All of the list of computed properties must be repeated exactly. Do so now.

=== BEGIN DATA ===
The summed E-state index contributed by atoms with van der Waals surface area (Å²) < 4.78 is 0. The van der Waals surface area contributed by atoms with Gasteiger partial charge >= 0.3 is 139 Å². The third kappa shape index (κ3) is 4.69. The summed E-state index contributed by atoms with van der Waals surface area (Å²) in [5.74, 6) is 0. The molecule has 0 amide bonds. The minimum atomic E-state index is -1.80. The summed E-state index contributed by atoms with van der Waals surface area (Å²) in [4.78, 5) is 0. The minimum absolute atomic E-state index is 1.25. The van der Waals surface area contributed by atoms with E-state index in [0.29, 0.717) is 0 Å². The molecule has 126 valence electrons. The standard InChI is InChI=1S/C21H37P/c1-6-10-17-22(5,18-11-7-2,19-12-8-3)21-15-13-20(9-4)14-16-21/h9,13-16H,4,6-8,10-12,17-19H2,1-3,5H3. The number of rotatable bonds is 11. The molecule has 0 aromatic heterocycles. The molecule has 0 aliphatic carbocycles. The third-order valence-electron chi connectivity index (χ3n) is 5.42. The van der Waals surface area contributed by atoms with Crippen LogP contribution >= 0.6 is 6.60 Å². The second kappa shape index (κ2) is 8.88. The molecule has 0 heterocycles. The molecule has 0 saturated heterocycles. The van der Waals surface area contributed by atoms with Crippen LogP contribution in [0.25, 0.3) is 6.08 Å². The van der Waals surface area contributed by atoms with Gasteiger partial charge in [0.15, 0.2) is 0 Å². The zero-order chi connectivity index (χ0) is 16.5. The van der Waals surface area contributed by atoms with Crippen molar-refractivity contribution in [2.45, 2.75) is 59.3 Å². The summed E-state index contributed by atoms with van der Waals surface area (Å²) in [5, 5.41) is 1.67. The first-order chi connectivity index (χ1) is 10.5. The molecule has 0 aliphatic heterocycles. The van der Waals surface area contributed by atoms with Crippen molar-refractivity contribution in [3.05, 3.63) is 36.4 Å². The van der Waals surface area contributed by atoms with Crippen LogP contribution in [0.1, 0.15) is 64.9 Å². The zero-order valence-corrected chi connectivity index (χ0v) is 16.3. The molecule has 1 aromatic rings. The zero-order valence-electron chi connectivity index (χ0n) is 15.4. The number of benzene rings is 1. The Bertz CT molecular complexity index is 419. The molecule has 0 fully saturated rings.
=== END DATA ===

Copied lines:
The summed E-state index contributed by atoms with van der Waals surface area (Å²) < 4.78 is 0. The van der Waals surface area contributed by atoms with Gasteiger partial charge >= 0.3 is 139 Å². The third kappa shape index (κ3) is 4.69. The summed E-state index contributed by atoms with van der Waals surface area (Å²) in [5.74, 6) is 0. The molecule has 0 amide bonds. The minimum atomic E-state index is -1.80. The summed E-state index contributed by atoms with van der Waals surface area (Å²) in [4.78, 5) is 0. The minimum absolute atomic E-state index is 1.25. The van der Waals surface area contributed by atoms with E-state index in [0.29, 0.717) is 0 Å². The molecule has 126 valence electrons. The standard InChI is InChI=1S/C21H37P/c1-6-10-17-22(5,18-11-7-2,19-12-8-3)21-15-13-20(9-4)14-16-21/h9,13-16H,4,6-8,10-12,17-19H2,1-3,5H3. The number of rotatable bonds is 11. The molecule has 0 aromatic heterocycles. The molecule has 0 aliphatic carbocycles. The third-order valence-electron chi connectivity index (χ3n) is 5.42. The van der Waals surface area contributed by atoms with Crippen LogP contribution >= 0.6 is 6.60 Å². The second kappa shape index (κ2) is 8.88. The molecule has 0 heterocycles. The molecule has 0 saturated heterocycles. The van der Waals surface area contributed by atoms with Crippen LogP contribution in [0.25, 0.3) is 6.08 Å². The van der Waals surface area contributed by atoms with Gasteiger partial charge in [0.15, 0.2) is 0 Å². The zero-order chi connectivity index (χ0) is 16.5. The van der Waals surface area contributed by atoms with Crippen molar-refractivity contribution in [2.45, 2.75) is 59.3 Å². The summed E-state index contributed by atoms with van der Waals surface area (Å²) in [5, 5.41) is 1.67. The first-order chi connectivity index (χ1) is 10.5. The molecule has 0 aliphatic heterocycles. The van der Waals surface area contributed by atoms with Crippen molar-refractivity contribution in [3.05, 3.63) is 36.4 Å². The van der Waals surface area contributed by atoms with Crippen LogP contribution in [0.1, 0.15) is 64.9 Å². The zero-order valence-corrected chi connectivity index (χ0v) is 16.3. The molecule has 1 aromatic rings. The zero-order valence-electron chi connectivity index (χ0n) is 15.4. The number of benzene rings is 1. The Bertz CT molecular complexity index is 419. The molecule has 0 fully saturated rings.